24th Street Brown Ale

English Brown Ale J. Wakefield Brewing

4

24th Street Brown Ale, an English-style Brown Ale by J. Wakefield Brewing

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24th Street Brown Ale is an English-style Brown Ale brewed by J. Wakefield Brewing, and for the purposes of this craft beer review, the ale was served in a nonic pint glass from a can.

Appearance

The ale pours very dark—nearly black—with garnet highlights showing when held to the light. It’s topped by a thick cap of tan-colored rocky foam that shows excellent retention. Numerous patches of sticky lace cling to the sides of the glass as the head reduces.

Aroma

The aroma is malty with a scent of toffee and dark fruit; backed by hints of floral hops, coffee, and chocolate.

Flavor

The tasting begins with biscuit malt followed by sweet flavors of caramel and chocolate. Earthy notes of mild coffee roast and nut transition to a gentle bite of floral hops that lingers briefly.

Mouthfeel

Its feel is smooth with a medium body and moderate carbonation. Finishes with moderate dryness.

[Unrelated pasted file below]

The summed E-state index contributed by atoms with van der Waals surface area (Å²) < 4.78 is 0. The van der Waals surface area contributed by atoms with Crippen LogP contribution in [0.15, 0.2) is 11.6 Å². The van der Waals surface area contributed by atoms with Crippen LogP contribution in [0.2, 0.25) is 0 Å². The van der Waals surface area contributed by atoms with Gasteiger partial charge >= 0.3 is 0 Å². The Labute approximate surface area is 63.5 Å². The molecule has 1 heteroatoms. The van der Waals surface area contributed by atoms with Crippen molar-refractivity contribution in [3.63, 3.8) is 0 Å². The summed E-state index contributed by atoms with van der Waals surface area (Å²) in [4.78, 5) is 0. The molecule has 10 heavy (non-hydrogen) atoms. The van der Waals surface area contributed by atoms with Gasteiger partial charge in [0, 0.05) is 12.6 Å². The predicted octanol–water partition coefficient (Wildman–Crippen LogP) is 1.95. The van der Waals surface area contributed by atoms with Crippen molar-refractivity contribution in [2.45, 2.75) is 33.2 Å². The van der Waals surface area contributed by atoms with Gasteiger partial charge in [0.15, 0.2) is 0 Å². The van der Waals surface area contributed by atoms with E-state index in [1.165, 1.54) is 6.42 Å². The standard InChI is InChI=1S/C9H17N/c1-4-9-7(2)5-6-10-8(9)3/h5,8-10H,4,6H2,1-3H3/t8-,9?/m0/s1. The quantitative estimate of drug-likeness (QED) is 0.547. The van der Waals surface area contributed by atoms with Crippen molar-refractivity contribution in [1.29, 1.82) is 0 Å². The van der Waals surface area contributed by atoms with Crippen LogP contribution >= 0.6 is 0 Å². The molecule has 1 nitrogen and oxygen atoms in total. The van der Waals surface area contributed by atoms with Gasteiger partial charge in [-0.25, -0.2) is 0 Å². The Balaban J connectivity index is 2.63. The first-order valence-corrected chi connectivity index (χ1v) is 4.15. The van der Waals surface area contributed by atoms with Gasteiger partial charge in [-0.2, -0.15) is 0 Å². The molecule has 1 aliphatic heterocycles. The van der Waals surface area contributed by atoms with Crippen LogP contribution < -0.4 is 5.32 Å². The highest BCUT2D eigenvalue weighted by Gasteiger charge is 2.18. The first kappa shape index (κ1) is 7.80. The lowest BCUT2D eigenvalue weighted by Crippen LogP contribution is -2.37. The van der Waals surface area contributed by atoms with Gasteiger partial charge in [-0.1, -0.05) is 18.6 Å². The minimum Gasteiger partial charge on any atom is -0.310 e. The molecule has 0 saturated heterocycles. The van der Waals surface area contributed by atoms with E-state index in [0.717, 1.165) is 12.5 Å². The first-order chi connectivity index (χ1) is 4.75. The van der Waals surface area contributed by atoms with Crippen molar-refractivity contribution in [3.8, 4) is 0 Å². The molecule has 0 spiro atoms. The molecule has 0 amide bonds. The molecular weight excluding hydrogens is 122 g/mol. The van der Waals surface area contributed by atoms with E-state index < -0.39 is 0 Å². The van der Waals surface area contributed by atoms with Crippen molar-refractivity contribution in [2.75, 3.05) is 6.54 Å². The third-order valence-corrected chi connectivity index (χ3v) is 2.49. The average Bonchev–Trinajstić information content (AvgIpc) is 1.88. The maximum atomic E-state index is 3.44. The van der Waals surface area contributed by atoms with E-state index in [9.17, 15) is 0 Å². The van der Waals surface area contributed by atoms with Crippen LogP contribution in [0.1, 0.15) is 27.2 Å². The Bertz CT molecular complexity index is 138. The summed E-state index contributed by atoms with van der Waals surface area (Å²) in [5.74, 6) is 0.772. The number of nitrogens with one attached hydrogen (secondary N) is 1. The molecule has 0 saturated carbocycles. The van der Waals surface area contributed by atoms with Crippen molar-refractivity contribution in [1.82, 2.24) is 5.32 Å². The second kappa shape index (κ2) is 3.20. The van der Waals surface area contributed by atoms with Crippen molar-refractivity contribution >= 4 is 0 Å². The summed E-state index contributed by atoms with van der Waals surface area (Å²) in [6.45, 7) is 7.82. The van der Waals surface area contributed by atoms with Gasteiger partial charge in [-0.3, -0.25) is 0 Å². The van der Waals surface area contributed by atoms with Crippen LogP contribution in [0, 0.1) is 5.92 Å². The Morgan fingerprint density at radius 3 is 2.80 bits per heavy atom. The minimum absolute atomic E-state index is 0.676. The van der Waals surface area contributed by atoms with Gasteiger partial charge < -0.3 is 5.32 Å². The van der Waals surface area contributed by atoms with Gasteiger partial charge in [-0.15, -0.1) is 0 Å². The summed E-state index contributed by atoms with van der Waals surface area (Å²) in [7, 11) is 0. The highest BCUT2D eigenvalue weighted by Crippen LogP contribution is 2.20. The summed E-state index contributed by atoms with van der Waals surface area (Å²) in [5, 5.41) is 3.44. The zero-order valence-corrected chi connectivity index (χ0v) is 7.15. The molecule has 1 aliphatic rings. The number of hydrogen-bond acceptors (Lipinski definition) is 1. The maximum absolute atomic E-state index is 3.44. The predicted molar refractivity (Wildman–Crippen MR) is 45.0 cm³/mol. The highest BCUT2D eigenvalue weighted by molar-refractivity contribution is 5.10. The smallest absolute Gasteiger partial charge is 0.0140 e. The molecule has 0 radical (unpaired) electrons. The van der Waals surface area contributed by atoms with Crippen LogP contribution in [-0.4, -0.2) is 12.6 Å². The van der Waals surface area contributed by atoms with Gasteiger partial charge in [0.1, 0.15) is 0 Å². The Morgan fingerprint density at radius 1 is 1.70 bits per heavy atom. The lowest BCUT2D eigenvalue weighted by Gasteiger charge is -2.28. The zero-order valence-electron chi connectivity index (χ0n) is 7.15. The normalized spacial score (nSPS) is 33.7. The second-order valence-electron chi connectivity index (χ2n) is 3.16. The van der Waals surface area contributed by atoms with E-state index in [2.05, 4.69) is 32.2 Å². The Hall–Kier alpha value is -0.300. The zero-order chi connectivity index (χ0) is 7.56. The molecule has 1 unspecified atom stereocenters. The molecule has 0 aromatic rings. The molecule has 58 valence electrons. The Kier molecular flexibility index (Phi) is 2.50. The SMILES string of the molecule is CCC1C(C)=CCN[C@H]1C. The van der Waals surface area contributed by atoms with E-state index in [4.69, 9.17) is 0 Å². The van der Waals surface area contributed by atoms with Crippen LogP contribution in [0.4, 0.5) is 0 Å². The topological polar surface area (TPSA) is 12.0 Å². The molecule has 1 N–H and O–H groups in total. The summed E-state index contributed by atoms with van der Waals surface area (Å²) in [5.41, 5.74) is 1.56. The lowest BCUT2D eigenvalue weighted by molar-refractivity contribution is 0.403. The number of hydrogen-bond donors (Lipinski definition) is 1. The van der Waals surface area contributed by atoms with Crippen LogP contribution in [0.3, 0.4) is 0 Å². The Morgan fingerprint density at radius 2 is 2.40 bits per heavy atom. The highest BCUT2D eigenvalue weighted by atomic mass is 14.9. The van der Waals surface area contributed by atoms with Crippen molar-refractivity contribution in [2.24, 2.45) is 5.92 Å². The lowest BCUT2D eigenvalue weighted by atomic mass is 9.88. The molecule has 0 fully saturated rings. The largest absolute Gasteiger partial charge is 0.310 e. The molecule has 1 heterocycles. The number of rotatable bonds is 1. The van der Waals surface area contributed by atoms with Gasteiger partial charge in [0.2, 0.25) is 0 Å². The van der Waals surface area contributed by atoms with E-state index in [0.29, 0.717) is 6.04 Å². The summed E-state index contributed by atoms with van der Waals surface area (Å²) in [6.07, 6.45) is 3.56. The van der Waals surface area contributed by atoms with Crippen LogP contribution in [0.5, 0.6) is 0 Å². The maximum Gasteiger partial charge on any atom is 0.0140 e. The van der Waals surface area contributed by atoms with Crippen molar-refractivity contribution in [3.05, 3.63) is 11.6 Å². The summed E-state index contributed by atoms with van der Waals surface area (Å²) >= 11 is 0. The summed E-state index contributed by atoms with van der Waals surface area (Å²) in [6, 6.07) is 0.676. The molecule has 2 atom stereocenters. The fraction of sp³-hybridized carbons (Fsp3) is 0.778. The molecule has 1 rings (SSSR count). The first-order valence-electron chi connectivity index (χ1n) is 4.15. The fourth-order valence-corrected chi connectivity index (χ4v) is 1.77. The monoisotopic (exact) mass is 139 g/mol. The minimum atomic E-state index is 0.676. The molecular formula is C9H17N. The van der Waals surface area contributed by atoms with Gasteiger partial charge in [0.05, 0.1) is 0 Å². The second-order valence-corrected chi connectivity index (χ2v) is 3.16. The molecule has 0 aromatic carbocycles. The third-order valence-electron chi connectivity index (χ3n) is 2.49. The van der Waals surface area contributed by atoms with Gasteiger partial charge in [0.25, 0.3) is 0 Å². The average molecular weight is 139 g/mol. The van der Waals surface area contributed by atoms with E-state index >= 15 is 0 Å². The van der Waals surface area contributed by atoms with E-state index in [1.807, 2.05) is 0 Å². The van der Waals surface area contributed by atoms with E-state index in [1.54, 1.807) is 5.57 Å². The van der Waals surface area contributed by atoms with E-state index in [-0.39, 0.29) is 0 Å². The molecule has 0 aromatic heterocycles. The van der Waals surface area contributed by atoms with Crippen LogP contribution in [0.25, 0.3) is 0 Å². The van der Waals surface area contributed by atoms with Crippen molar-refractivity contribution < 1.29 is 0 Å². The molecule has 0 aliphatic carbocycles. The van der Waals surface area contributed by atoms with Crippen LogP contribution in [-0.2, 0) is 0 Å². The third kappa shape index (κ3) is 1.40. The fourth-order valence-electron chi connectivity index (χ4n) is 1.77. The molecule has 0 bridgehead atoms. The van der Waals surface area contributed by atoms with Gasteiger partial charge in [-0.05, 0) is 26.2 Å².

Overall

Its appearance is dark for the style but otherwise looks great in the glass. Its aroma and palate have a restrained roast character that doesn’t stray into Porter territory. Malty caramel reigns supreme. Its feel is in line with style expectations and supports the palate well. Its ABV is high for the style but is managed well. The 24th Street Brown Ale isn’t overly complicated. It’s just good, easy drinking.

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About the English Brown Ale

The English Brown Ale has been around for some time and even the modern bottled product has been around since the 20th century. Its color ranges from burgundy to brown. It should have a body that’s around medium or a little below and carbonation at moderate or a shade above. It has a light malt sweetness with flavors of nut, toast, biscuit, toffee or chocolate. Floral or earthy hops flavors are low to none and moderate fruity esters may be present. It has sessionable to moderate alcohol strength. The English Brown Ale has more malty flavor than the Bitter, is stronger than the Mild, and has less roast character than the Porter.